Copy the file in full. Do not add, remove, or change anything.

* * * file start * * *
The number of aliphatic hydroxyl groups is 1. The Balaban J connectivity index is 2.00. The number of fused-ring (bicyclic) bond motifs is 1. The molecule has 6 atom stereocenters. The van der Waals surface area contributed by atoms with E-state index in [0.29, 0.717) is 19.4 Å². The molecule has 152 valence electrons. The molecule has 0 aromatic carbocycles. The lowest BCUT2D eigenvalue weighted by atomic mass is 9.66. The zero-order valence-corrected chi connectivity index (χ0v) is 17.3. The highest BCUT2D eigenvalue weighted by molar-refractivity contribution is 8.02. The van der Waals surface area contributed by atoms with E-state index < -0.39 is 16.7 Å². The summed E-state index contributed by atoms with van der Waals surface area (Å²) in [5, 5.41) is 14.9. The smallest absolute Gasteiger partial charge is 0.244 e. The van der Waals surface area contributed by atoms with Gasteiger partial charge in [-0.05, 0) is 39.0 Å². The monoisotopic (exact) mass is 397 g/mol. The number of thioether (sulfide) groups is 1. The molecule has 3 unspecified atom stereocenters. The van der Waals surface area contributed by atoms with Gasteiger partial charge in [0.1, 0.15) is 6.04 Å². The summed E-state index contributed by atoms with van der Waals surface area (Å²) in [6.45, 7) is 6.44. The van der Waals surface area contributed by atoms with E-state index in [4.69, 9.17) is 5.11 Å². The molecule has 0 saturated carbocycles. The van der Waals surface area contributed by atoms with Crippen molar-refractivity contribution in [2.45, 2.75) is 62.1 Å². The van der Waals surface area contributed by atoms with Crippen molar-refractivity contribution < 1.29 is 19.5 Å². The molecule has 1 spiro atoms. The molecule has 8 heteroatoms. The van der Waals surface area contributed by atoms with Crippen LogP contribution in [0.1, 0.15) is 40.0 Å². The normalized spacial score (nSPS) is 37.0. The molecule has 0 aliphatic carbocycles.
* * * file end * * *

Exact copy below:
The number of aliphatic hydroxyl groups is 1. The Balaban J connectivity index is 2.00. The number of fused-ring (bicyclic) bond motifs is 1. The molecule has 6 atom stereocenters. The van der Waals surface area contributed by atoms with E-state index in [0.29, 0.717) is 19.4 Å². The molecule has 152 valence electrons. The molecule has 0 aromatic carbocycles. The lowest BCUT2D eigenvalue weighted by atomic mass is 9.66. The zero-order valence-corrected chi connectivity index (χ0v) is 17.3. The highest BCUT2D eigenvalue weighted by molar-refractivity contribution is 8.02. The van der Waals surface area contributed by atoms with E-state index < -0.39 is 16.7 Å². The summed E-state index contributed by atoms with van der Waals surface area (Å²) in [5, 5.41) is 14.9. The smallest absolute Gasteiger partial charge is 0.244 e. The van der Waals surface area contributed by atoms with Gasteiger partial charge in [-0.05, 0) is 39.0 Å². The monoisotopic (exact) mass is 397 g/mol. The number of thioether (sulfide) groups is 1. The molecule has 3 unspecified atom stereocenters. The van der Waals surface area contributed by atoms with Gasteiger partial charge in [0.1, 0.15) is 6.04 Å². The summed E-state index contributed by atoms with van der Waals surface area (Å²) in [6.45, 7) is 6.44. The van der Waals surface area contributed by atoms with E-state index in [4.69, 9.17) is 5.11 Å². The molecule has 0 saturated carbocycles. The van der Waals surface area contributed by atoms with Crippen molar-refractivity contribution in [2.45, 2.75) is 62.1 Å². The van der Waals surface area contributed by atoms with Crippen molar-refractivity contribution < 1.29 is 19.5 Å². The molecule has 1 spiro atoms. The molecule has 8 heteroatoms. The van der Waals surface area contributed by atoms with Crippen LogP contribution in [0.1, 0.15) is 40.0 Å². The normalized spacial score (nSPS) is 37.0. The molecule has 0 aliphatic carbocycles.